We are called to get the gospel to all peoples of the world (Matt. 28:18-20), and we will not do that if we shy away from the world’s cities. Please read on, and pray about how your church might tackle a city – then encourage others to read this post as well.
- The smallest church can reach out to a city. To be honest, it’s simple – find a ministry in a city, and partner with them. Whether your church is itself urban or rural, with 10 members or 10,000, you can do something in the city. The needs are so great that opportunities are there for everybody.
- People are in the cities. This reason is basic, but not insignificant. The world has been more urban than rural for several years now. The ten most populated cities in the U.S. have almost 26 million people in the actual city boundaries, with 105 million people in the ten largest metropolitan areas. The church needs to be where people are.
- Evangelicals aren’t always in our cities. Though this picture is rightly changing, evangelicals have not been strong in cities. We have emphasized evangelism but have been cautious about engaging some of the most obvious mission fields in the world. Gospel-witness voids still remain.
- The nations are in the cities. Years ago, I was privileged to minister in a Vietnamese village in Moscow, Russia. I’ve been with Hispanics in South Asia and Europeans in Southeast Asia. If the Lord would allow me, I would live in the middle of New York City – an urban setting where more than 800 languages are spoken. If we want to reach the world’s people groups, the city is the place to go.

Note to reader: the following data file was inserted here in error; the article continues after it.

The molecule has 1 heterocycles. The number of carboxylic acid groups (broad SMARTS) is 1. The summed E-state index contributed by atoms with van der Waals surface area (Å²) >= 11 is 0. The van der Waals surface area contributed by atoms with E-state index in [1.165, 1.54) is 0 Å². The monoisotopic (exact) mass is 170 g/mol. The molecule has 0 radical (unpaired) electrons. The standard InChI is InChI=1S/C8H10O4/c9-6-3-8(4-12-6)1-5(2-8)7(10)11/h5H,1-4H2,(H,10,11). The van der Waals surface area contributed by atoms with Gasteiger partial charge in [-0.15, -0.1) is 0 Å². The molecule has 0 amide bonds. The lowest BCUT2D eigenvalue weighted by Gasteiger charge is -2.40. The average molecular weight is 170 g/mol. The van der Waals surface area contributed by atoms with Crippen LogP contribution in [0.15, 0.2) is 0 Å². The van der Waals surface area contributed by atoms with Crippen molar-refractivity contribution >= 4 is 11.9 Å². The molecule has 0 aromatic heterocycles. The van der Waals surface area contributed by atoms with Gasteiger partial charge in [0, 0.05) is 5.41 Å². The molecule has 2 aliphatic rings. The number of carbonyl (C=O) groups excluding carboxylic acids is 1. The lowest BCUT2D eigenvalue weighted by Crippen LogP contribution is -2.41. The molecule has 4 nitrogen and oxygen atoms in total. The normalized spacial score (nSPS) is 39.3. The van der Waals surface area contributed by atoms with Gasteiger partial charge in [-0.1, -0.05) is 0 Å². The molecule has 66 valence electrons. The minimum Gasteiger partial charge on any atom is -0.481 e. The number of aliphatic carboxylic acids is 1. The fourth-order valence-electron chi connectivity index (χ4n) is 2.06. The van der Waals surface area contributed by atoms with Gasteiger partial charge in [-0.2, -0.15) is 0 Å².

- World influencers are in the city. Think about the potential of influencing the world if we reach leaders in New York, Los Angeles, London, Tokyo, or Mumbai. The worlds of the arts, literature, politics, sports, media, etc. are there. What would happen if the gospel influences them?
- The needy are in the city. Poverty in the city offers significant opportunity for the church to minister. The combined stresses of poverty and urban life often threaten families, foster division, and invite crime. The church has the answer to these issues – if the church is there.
- Job opportunities are often there. That’s not to say that everyone will find a job, but the sheer size of cities often provides employment opportunities. Here’s the reason this point matters: believers can move to cities to be a light in the darkness, trusting that finding a job will not be an impossibility.
- Reaching the city requires partnerships. No single church can reach millions of people, even with multi-site approaches. City reaching requires us to push beyond our differences to work together. That unity is what Jesus prayed for in John 17, and it wouldn’t hurt us to work together for the Great Commission task.
- City churches can help rural churches. A focus on urban work does not diminish the work of reaching rural areas. In fact, urban congregations might help provide needed resources and training for the rural church that is seeking partners.
- The job is too big for us. Who can reach 23 million+ in greater New York or the 38 million+ in Tokyo? Who would even know where to start? God does, and He requires us to seek Him and His wisdom. If the city drives us to our knees, that’s a good place to be.
What other reasons would you add?
Chuck Lawless is Dean and Vice-President of Graduate Studies and Ministry Centers at Southeastern Seminary in Wake Forest, NC, where he also serves as Professor of Evangelism and Missions. In addition, he is Global Theological Education Consultant for the International Mission Board of the Southern Baptist Convention.